- March tin lower on Shanghai Futures Exchange despite a military coup in Myanmar
- China’s manufacturing PMI fell to 51.3 in January from 51.9 December
- China’s non-manufacturing PMI fell to 52.4 in January from 55.7 in December
Three-month aluminium prices on the LME were up across the board by an average of 0.8%, led by a 1.3% rise in nickel ($17,900 per tonne), followed by a 1.1% rise in tin ($22,800 per tonne), while copper was up by 0.6% at $7,862.50 per tonne.
The most-traded base metals contracts on the SHFE were quite polarized with March aluminium leading on the upside with a 2.2% gain, while March tin was down by 2% and March lead was down by 1.5%. Copper was little changed at 57,910 yuan ($9,008) per tonne.
Spot silver ($29.23 per oz) was up by 8.4%, while retail investors target silver probably in an effort to try to unsettle shorts. Spot gold ($1,863.54 per oz) was up by 1.1%, while platinum ($1,121 per oz) and palladium ($2,265 per oz) were up 4.4% and 1.8% respectively.
Despite nervousness in broader markets, the yield on US 10-year treasuries has climbed to 1.08% this morning, up from 1.05% at a similar time on Friday – the recent high was at 1.18%.
Asian-Pacific equities were up across the board this morning: the Hang Seng (+2.06%), the Kospi (+2.7%), the ASX 200 (+0.84%), the CSI (+1.23%) and the Nikkei (+1.55%).
The US Dollar Index is consolidating below recent highs and was recently quoted at 90.58, just below the 90.68 level where it was at a similar time on Friday
The other major currencies were mixed this morning: the euro (1.2122) and the Australian dollar (0.7652) were consolidating, sterling (1.3741) was just below recent highs and the yen (104.70) was weakening.
Monday has a busy economic agenda. Data already out showed Japan’s final manufacturing PMI at 49.8 in January, compared with 50 in December, and China’s Caixin manufacturing PMI fell to 51.5 in January from 53 in December. In addition, German retail sales fell by 9.6% month on month in December, after a 1.1% rise a month earlier.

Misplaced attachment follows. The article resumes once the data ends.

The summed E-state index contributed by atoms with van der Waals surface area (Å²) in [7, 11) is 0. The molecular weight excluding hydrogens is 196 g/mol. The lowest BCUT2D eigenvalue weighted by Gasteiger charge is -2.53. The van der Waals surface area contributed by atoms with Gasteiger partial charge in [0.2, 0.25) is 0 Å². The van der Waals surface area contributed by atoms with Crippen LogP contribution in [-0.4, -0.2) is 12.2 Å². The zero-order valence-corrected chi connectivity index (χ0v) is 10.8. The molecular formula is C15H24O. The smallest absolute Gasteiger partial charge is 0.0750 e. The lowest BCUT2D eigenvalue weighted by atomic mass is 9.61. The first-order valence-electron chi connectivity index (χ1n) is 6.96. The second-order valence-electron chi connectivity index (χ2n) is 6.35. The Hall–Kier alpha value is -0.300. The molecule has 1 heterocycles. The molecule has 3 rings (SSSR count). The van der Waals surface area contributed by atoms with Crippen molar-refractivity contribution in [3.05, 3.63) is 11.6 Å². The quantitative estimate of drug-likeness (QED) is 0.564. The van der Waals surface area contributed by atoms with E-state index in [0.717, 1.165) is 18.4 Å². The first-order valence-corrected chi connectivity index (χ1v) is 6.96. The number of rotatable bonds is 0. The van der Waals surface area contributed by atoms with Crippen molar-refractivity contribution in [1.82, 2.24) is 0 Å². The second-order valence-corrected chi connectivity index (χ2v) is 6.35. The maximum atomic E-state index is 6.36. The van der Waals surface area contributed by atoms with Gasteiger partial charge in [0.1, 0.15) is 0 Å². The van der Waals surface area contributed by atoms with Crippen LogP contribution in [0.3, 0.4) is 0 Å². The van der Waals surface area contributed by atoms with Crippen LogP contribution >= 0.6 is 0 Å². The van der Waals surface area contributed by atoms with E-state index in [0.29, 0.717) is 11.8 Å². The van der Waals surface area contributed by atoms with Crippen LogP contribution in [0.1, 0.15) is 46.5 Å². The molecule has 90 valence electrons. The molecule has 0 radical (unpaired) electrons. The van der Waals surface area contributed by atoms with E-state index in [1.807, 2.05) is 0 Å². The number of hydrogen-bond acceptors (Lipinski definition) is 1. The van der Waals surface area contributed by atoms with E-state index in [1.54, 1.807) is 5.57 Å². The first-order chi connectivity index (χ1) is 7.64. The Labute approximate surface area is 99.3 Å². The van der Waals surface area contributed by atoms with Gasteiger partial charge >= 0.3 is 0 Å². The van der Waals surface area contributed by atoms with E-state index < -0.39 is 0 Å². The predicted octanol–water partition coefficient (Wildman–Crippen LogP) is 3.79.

Later there is manufacturing PMI out across Europe and the United States, Italian and EU unemployment rates and data on lending and money supply in the United Kingdom.
Other US releases include construction spending and data from the loan officer survey.
In addition, US Federal Open Market Committee Raphael Bostic is scheduled to speak.
Today’s key themes and views
The gains on the LME seem at odds with the slowdown in manufacturing in China, but it appears that supply concerns, firmer premiums and low treatment charges in a number of the metals are underpinning sentiment. Adverse weather in the northern hemisphere, highs seas affecting shipments from Chile and the potential for more Covid-19 supply disruptions seem to be encouraging consumers to hold more stock.
Despite the apparent support being seen this morning, the metals do seem to have lost upward momentum recently so remain vulnerable overall. While we remain long-term bullish toward the base metals on account of expecting more infrastructure spending, we would not be surprised to see further consolidation as the market adjusts to these already high prices.
Any run-up in silver prices is likely to be an aberration and turn into a spike, so we expect increased volatility. It will be interesting to see to what extent gold and the platinum group metals follow silver.